I told myself that on my day off (today) that I was going to give a give solid attempt at learning my Korean alphabet (Hangul) so I can better understand what’s around me.  A lot of signs are actually apparently written in English…but just with Korean letters.  I feel like a whole new world will kind of open up to me once I know this… 😀  That could be exaggerating it a bit…but then again…it seems pretty accurate.  If I can’t read anything, it makes it a bit challenging to do much of anything.

I’ve been told multiple times that you can get the alphabet down in a few hours if you work at it…so that’s my goal.

I’ve known the one for the ‘n’ sound since like my 3rd day or so…so hopefully I can get a few more so I can start reading some signs! 😀

I have a bunch of flashcards in front of me and I’m sitting in a cafe across the street from my apartment.  I can’t help but wonder if when I was first learning the English alphabet if I was overwhelmed by the amount of letters that I had to learn.  ha.
I’m feeling that right now. haha

Well, that didn’t go too well. ha.
I got all of them written down and sort of went over them, but it’s kind of overwhelming.

I want to make this:

Yum! 😀  It’s just chocolate chip cookies made in a skillet.
I don’t have an oven (like most of Korea) here, so these I could definitely do…assuming I found a reasonably priced skillet…

Also, if you’re reading this and have found any other ways to bake things aside from using an oven and want to send them over, I’d much appreciate it 😀
My grandma had mentioned baking in a crockpot too…

Woo! Eventful Day!

I left my apartment around 11am today (it’s March 1st and a national holiday here in South Korea-relates to their independence from the Japanese) and decided that today was going to be an exploration day.

First off, I really wish St. Louis had better public transportation…like…a lot.  Cut back on some of the traffic and would cut the time of getting from Point A to Point B across the city in half.

Anyway, the Timeworld Department store is sort of the furthest I’ve ventured from my apartment, and I pretty much use it as a landmark of sorts.  So, I went there and went around all 11 (actually it has a few lower levels below “1” and a “skyview” deck at the very top (level 12)) floors to see what all was actually there.  Jewelry/Luxury Goods on the first floor (Prada, Gucci, Burberry, etc), then mens wear, women’s wear, baby stuff, sports, outdoorsy stuff, movie theatre/cinema, FITNESS GYM (with golf simulators)…

Left there and went in a different direction than usual, and found a bunch of restaurants, batting cages, etc.
Ended up finding an Italian restaurant (my cravings haven’t really left yet.  I still crave burgers and pizza and pasta etc..)–it was quite tasty.  I actually surprised myself because I ordered a bulogi and potato pizza with mustard sauce and onion (and cheese and sauce).  It said “Favorite” or something next to it, and I was feeling adventurous at the time…and it was surprisingly really good!  ha.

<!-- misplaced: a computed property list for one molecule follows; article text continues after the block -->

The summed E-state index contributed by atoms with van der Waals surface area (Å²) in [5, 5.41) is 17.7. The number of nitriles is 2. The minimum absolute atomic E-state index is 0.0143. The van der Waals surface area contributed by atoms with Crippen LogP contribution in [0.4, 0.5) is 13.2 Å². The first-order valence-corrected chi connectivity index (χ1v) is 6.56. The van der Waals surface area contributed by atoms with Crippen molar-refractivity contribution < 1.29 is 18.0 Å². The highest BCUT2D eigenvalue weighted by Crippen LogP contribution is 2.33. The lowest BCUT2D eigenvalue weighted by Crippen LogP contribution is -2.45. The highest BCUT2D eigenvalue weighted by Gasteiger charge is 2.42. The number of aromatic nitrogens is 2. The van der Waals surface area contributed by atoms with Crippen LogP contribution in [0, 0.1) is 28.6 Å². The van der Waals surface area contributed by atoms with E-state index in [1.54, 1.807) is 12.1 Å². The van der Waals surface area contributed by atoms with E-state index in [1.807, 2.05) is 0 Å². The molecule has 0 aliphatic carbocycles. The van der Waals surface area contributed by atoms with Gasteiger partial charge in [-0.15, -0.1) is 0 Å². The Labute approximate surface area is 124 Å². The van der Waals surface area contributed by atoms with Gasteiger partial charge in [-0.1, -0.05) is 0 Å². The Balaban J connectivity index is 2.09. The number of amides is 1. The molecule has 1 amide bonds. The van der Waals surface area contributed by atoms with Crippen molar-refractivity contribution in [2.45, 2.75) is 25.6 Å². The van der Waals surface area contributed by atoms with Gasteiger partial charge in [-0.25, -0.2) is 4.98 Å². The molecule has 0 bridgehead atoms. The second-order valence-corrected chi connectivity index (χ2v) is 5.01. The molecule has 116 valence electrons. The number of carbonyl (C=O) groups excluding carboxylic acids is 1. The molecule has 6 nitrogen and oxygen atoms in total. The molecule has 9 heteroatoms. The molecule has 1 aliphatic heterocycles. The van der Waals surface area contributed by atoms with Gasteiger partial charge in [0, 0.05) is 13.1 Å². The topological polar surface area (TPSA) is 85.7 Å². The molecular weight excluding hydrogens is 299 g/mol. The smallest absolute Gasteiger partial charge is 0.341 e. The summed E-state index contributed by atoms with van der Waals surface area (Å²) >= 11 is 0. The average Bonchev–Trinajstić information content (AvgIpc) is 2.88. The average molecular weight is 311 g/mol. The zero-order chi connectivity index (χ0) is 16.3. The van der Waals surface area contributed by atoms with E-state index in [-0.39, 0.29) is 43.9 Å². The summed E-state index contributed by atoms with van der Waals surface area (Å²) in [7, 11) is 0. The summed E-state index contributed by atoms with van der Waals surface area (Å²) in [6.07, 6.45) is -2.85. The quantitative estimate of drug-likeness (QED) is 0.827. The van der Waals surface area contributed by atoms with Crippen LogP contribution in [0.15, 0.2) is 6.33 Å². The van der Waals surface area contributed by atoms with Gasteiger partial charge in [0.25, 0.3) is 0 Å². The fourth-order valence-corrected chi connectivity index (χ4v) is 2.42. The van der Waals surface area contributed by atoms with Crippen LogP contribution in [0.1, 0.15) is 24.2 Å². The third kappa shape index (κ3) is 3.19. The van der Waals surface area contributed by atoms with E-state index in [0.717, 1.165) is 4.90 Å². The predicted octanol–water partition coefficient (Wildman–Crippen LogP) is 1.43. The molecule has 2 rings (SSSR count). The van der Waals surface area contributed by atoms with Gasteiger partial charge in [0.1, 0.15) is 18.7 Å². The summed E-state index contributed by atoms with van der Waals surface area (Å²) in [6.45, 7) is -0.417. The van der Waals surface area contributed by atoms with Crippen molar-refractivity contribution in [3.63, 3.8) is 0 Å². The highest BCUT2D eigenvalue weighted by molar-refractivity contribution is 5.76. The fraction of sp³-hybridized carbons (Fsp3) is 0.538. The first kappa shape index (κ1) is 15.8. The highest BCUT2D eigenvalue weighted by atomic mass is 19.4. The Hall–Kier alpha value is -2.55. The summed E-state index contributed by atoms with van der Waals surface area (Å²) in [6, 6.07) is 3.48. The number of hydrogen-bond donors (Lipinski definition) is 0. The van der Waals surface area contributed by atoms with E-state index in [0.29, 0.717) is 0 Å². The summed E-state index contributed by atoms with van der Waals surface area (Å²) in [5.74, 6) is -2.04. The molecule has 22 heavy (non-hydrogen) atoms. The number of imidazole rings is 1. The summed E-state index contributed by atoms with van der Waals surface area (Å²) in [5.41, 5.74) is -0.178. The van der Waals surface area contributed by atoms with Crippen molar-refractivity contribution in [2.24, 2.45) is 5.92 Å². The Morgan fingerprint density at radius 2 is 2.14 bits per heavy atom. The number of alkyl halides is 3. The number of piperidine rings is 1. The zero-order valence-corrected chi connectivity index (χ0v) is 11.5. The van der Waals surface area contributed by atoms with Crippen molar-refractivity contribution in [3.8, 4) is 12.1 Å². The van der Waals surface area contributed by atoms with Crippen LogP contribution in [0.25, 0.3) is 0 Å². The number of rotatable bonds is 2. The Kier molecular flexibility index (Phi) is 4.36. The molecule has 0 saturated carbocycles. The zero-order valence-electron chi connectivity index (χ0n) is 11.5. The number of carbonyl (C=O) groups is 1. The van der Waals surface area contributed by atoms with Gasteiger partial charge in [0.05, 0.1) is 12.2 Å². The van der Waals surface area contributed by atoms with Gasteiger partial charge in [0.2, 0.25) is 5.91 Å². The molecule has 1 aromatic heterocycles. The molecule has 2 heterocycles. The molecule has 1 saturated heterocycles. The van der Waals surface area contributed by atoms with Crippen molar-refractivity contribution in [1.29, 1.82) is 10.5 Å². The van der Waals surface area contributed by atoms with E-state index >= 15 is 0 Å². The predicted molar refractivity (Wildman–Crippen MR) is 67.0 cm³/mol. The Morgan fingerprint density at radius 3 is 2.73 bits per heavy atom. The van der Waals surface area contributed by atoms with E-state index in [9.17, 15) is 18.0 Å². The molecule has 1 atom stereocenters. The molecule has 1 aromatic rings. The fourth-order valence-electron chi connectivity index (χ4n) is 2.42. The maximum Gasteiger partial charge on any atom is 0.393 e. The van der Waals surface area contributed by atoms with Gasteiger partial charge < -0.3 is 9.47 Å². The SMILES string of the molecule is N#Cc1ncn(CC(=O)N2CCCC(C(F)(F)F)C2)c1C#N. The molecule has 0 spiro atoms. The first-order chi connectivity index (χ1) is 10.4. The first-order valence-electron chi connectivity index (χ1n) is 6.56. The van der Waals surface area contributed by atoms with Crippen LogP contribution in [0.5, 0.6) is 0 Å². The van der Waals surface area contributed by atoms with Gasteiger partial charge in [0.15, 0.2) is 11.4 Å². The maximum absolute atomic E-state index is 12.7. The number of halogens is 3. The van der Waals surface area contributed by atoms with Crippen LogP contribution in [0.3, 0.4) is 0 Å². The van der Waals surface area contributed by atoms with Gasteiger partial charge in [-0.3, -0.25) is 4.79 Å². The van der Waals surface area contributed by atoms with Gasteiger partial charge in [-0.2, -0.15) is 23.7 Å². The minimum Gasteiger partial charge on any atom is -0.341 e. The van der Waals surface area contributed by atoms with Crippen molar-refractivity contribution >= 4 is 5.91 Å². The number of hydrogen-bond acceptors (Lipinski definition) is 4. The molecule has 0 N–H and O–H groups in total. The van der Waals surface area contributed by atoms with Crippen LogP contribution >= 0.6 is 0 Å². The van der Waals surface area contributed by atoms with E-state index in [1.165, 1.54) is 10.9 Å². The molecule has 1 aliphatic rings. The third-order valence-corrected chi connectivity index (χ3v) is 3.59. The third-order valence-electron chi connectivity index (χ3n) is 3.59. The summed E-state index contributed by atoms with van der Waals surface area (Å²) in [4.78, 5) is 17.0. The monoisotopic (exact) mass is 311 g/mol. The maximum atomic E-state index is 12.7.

Even writing this now I’m like…I ordered what?  But hey, it was tasty.

Next, I took the subway (first time using the Korean subway) and went to the Daejeon train station (where I was told I could find a good map).  I got a map from the tourist booth (YAYYYY!!!) and then wandered around that part of Daejeon for a bit.
I went back underground and was intending to head back, but saw a sign pointing another direction for the “underground shopping district”…which is…exactly that.
There were a bunch of little stalls? in a rather long looking hallway with people selling everything from socks to cell phones.
I did also find our equivalent to the $1 store too.  Good to remember.  There’s also another one a bit closer to home though should I need one.  I also found a little store that had a bunch of Korean figurines and fancy mirrors (rhinestones/jewels etc) and other various trinkets…most having something to do with Korea.  I was really tempted to buy some of the little figurines because they were adorable…and I haven’t seen anything like them yet…
Might go back for them…

Mmm..and yeah, then I came back.  And that’s about it.  It’s approaching 5pm here, so I’ll have to find dinner soon.

Oh, and an older man outside of the Daejeon Train Station asked me if I was Russian, lol.  He was working at a fruit stand…seemed to be relieved when I told him that I was American.  🙂

Work tomorrow and then the weekend!

Planning on doing the:
Super Slope Sale (March 10)–I’ve been wanting to learn to snowboard for the longest time, and this seems like a great opportunity…and they give lessons to newbies for free (well..it’s included)
Cherry Blossom Gyeongju Bike Ride (April 7)
Annd dang…there’s also a Marathon/Half/10K/5K in Gyeongju that same day.  I was kind of hoping to be able to do the 10K (not enough time to get ready for a half by then)…didn’t realize til now that they were on the same day…

And there’s also this:
http://www.waegooktravel.com/jejuspring.htm (May 12 and 13)

South Korea map


Daejeon is pretty much smack in the middle of the country and then over to the left a bit.

Jeju is the little island below the peninsula (described as the Hawaii of Korea)

Gyeongju is on the eastern coast, about an inch south of Daejeon.